22.
Hatakeyama I, Marukawa E, Takahashi Y, Omura K. Effects of platelet-poor plasma, platelet-rich plasma, and platelet-rich fibrin on healing of extraction sockets with buccal dehiscence in dogs. Tissue Eng Part A 2014;20:874-82.  Back to cited text no. 22
    
23.
Araki J, Jona M, Eto H, Aoi N, Kato H, Suga H, et al. Optimized preparation method of platelet-concentrated plasma and noncoagulating platelet-derived factor concentrates: Maximization of platelet concentration and removal of fibrinogen. Tissue Eng Part C Methods 2012;18:176-85.  Back to cited text no. 23
    
24.
Weibrich G, Kleis WK, Hafner G, Hitzler WE. Growth factor levels in platelet-rich plasma and correlations with donor age, sex, and platelet count. J Craniomaxillofac Surg 2002;30:97-102.  Back to cited text no. 24
    
25.
Voss A, McCarthy MB, Allen D, Cote MP, Beitzel K, Imhoff AB, et al. Fibrin scaffold as a carrier for mesenchymal stem cells and growth factors in shoulder rotator cuff repair. Arthrosc Tech 2016;5:e447-51.  Back to cited text no. 25
    
26.
Dohan Ehrenfest DM, Andia I, Zumstein MA, Zhang CQ, Pinto NR, Bielecki T, et al. Classification of platelet concentrates (Platelet-rich plasma-PRP, platelet-rich fibrin-PRF) for topical and infiltrative use in orthopedic and sports medicine: Current consensus, clinical implications and perspectives. Muscles Ligaments Tendons J 2014;4:3-9.  Back to cited text no. 26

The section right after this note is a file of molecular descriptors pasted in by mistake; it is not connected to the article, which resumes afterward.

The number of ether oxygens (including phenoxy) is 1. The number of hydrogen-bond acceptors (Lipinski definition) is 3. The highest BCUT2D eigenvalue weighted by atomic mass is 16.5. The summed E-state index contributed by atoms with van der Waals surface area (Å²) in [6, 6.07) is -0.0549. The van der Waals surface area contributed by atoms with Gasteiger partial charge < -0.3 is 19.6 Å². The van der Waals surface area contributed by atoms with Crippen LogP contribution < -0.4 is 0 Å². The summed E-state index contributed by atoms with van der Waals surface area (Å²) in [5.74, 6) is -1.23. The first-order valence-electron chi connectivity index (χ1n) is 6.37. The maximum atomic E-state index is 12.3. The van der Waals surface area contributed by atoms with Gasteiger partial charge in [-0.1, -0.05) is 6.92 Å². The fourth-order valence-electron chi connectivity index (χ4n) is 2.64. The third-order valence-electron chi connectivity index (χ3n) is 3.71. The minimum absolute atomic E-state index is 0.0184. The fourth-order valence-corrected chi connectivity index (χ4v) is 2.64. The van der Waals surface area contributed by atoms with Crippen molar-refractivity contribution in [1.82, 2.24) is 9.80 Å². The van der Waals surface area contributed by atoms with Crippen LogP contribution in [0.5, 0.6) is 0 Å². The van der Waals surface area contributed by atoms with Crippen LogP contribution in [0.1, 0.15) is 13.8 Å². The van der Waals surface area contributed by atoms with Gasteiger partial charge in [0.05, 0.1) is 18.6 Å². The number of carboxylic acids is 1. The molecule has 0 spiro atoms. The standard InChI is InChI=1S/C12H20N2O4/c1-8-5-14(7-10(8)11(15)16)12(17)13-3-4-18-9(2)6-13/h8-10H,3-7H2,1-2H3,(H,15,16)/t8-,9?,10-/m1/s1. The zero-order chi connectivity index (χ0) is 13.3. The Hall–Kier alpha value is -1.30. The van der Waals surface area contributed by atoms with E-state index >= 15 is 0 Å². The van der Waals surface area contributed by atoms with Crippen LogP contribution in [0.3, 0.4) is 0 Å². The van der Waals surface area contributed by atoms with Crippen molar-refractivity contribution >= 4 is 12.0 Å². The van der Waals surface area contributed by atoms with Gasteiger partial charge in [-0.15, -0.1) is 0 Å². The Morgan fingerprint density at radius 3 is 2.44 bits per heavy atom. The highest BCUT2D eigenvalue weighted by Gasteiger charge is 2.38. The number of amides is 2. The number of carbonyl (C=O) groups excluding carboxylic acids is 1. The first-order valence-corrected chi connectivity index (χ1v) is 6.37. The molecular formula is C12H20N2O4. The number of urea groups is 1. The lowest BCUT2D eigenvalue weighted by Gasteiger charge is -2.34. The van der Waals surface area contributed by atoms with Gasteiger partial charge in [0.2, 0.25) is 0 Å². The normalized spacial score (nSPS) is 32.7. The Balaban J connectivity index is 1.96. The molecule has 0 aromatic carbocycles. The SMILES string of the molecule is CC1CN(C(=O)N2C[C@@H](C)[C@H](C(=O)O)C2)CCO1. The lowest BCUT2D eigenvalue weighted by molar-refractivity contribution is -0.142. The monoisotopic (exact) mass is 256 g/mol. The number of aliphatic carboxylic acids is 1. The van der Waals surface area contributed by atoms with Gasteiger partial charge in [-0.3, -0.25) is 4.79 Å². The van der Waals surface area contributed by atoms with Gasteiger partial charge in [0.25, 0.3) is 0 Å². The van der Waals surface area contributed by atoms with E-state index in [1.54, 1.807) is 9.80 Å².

27.
Kobayashi M, Kawase T, Horimizu M, Okuda K, Wolff LF, Yoshie H, et al. A proposed protocol for the standardized preparation of PRF membranes for clinical use. Biologicals 2012;40:323-9.  Back to cited text no. 27
    
28.
Choukroun J, Ghanaati S. Reduction of relative centrifugation force within injectable platelet-rich-fibrin (PRF) concentrates advances patients' own inflammatory cells, platelets and growth factors: The first introduction to the low speed centrifugation concept. Eur J Trauma Emerg Surg 2018;44:87-95.  Back to cited text no. 28
    


    Figures

  [Figure 1], [Figure 2], [Figure 3]
 
 
    Tables

  [Table 1], [Table 2], [Table 3]



 

Top
 
  Search
 
    Similar in PUBMED
   Search Pubmed for
   Search in Google Scholar for
 Related articles
    Access Statistics
    Add to My List *
* Registration required (free)  

 
  In this article
    Abstract
   Introduction
   Subjects and Methods
   Results
   Discussion
    References
    Article Figures
    Article Tables

 Article Access Statistics
    Viewed227    
    Printed14    
    Emailed0    
    PDF Downloaded26    
    Comments [Add]    

Recommend this journal